Hip Hop’s Lost Culture

During my undergraduate studies, I was dead set on revolutionizing hip hop music.  As a huge fan of golden age and old school hip hop, I often fantasized over how younger generations would thank me for single-handedly bringing the art form back to its origins. When time rolled around for me to write my senior thesis, the topic choice was obvious: the evolution of marketing trends in the mass dissemination of hip hop music (I was a music marketing major).

In reminiscing on my college experience, I still find some peace of mind when it comes to this paper.  Particularly, I am mesmerized on my three closing paragraphs, which concluded that marketing campaigns had a harsher effect on the destruction of the hip hop culture than did the actual music.

In thinking that I was just some naive kid trying to get into the sexiness of the music industry, I paid no attention to the wisdom that I beheld.  Although I still believe that most mainstream hip hop coming out nowadays sounds like [insert your expletive of choice], musicians’ persona and personal brands always preceded the music and always set the stage of the main act.

I cannot provide an anecdote for bringing hip hop, or any other genre, back to reality.  I can, however, plead for artists and fans to demand and implement such changes.  In the digital age you can be whomever you want to be, but artists should think hard about how that image will reflect their music and understand exactly how their brand affects the culture of their music.

Before I leave you with an excerpt of those final paragraphs*, I want to share a quote by my highly regarded former boss, Lucy Beer (and, yes, I did take this quote from Twitter): “Ur ‘personal brand’ doesn’t show ppl who u are.it shows ppl what u want them to think u are. sounds like a lot of work to me.just be urself.”

If the KKK was smart enough, they would have created gangsta rap, because its such a caricature of black masculinity, yet young people of color are being presented with this idea that somehow these people represent us.  And they’re cool, and they’re gonna stand in for us against the white power structure.  While they’re completely subservient to that white power structure.  It’s really an ironic, sad reality…So the question becomes, who’s making the decisions about what people see?  Who’s making the decisions about what gets the multi-million dollar contracts?  And overwhelmingly, and this is no great secret, overwhelmingly its white men in suits who are making those decisions.  And they’re deciding, you know, this makes money.  I’m gonna sell it.  I don’t care if it’s hurting people.  It’s a business decision, right?”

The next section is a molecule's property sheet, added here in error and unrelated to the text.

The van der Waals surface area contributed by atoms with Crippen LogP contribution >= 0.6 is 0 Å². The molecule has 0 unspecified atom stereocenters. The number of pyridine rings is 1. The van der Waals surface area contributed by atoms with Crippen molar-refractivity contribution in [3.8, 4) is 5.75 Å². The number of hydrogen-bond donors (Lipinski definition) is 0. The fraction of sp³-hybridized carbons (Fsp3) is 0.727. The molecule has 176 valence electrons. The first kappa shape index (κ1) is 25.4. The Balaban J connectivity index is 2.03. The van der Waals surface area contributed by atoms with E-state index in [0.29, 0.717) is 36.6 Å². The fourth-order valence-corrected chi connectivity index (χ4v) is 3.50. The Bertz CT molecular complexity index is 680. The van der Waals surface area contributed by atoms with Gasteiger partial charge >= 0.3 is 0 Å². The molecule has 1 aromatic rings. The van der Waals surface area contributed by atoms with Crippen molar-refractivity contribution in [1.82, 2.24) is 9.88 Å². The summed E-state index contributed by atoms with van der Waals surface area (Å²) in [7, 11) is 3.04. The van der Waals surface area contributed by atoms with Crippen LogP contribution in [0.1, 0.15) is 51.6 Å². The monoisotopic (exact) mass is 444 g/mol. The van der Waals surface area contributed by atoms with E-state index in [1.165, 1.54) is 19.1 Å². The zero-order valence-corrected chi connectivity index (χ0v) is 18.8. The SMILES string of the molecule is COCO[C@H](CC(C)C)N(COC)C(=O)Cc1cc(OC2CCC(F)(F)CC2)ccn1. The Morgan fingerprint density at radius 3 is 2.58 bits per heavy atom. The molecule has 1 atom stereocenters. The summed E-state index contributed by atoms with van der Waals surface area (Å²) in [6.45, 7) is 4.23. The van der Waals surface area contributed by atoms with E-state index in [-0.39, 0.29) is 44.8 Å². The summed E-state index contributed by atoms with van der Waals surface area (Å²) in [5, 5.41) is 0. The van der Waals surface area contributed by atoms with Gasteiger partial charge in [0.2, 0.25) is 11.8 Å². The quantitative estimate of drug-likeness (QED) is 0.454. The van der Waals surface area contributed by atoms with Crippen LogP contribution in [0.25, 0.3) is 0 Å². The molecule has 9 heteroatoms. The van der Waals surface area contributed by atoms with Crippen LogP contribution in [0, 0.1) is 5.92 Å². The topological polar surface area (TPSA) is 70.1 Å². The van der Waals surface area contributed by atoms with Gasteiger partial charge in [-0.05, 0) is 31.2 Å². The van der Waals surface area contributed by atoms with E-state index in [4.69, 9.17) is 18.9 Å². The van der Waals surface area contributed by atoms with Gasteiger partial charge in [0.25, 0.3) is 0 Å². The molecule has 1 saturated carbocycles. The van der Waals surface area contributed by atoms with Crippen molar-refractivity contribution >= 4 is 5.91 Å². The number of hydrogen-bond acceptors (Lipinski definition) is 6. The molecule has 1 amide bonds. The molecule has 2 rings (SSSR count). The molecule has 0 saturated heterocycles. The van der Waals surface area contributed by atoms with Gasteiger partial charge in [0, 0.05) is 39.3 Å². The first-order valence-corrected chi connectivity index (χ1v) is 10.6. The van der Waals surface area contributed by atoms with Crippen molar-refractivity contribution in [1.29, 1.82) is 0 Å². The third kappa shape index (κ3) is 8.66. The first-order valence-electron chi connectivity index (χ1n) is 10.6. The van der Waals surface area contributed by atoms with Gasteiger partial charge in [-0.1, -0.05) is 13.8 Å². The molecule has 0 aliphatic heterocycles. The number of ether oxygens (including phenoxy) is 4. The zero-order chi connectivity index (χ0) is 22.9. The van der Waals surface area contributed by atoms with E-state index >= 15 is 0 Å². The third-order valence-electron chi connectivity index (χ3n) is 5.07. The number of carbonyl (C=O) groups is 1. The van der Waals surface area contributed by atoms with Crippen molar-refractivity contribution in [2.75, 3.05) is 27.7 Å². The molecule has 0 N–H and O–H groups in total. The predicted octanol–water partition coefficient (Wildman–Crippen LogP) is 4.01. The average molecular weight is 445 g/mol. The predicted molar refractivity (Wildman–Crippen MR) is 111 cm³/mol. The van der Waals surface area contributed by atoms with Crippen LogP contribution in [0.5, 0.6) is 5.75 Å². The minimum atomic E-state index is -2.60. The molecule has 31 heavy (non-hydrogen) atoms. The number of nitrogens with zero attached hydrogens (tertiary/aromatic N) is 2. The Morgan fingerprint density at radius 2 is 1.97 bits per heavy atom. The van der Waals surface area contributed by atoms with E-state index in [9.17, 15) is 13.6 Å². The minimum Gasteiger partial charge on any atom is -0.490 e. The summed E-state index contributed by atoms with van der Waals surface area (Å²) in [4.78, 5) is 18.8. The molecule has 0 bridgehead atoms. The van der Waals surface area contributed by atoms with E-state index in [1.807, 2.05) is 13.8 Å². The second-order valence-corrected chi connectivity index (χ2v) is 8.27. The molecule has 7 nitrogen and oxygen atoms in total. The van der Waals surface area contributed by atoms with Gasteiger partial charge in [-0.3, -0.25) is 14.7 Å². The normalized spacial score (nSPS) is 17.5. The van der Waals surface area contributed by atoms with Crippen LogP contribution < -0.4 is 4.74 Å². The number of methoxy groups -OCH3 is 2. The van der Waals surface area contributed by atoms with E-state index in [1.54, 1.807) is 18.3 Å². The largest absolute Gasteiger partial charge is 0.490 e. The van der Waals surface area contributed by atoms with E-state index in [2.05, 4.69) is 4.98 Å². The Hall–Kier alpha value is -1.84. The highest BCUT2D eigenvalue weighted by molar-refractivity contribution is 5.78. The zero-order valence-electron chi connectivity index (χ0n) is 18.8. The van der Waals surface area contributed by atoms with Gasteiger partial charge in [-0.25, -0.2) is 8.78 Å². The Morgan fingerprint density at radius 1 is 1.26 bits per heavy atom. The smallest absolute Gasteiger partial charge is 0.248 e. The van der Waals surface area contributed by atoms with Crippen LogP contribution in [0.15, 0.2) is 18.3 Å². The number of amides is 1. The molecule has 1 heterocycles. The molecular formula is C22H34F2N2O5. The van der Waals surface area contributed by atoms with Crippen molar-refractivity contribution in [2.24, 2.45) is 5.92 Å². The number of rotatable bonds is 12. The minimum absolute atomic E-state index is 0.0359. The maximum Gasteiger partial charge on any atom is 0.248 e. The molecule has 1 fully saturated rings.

– Jackson Katz[1]

The history of hip-hop is foundational to the culture, as the history of any culture is essential in the comprehension of the culture, in the growth of its tradition and in the development of the culture itself.  Hip hop looses face when Bboys, graffiti artists, DJs and MCs ignore its origin and disregard the contributions made by its founders… Media’s characterization of  the hip hop culture is almost entirely developed by businessmen who are completely oblivious to, and uncaring about, the hip hop culture.  The idea that hip hop figureheads are following along with such characterizations make hip hop stray farther from the truth.  It is questionable if these hip hop figureheads understand what the hip hop culture once was, or even what the culture truly is today.

The history of hip hop is not an obscure footnote. The state of ignorance within hip hop is the equivalent of not knowing the history of one’s home country.  By not knowing one’s history, one looses his or her culture.  The hip hop culture, like other genres of American popular music, is lost in the industry – that is, lost in the marketing of the music.  Hip-hop is subdivided between the underground and the mainstream, with the truth lying somewhere in and between.  It is up to the followers of the music, the artists, and the members of the culture to define and preserve hip hop.  Whether or not businesses will lose or weaken its threshold on the culture, allowing the culture to regain itself, it is up to the members of the hip hop community.  Hip hop is in the hands of its followers.


[1] Hip Hop: Beyond Beats & Rhymes, A film by Byron Hurt, ISBN 1-932869-07-7

*I made a few grammatical corrections but left the excerpt in its original context.


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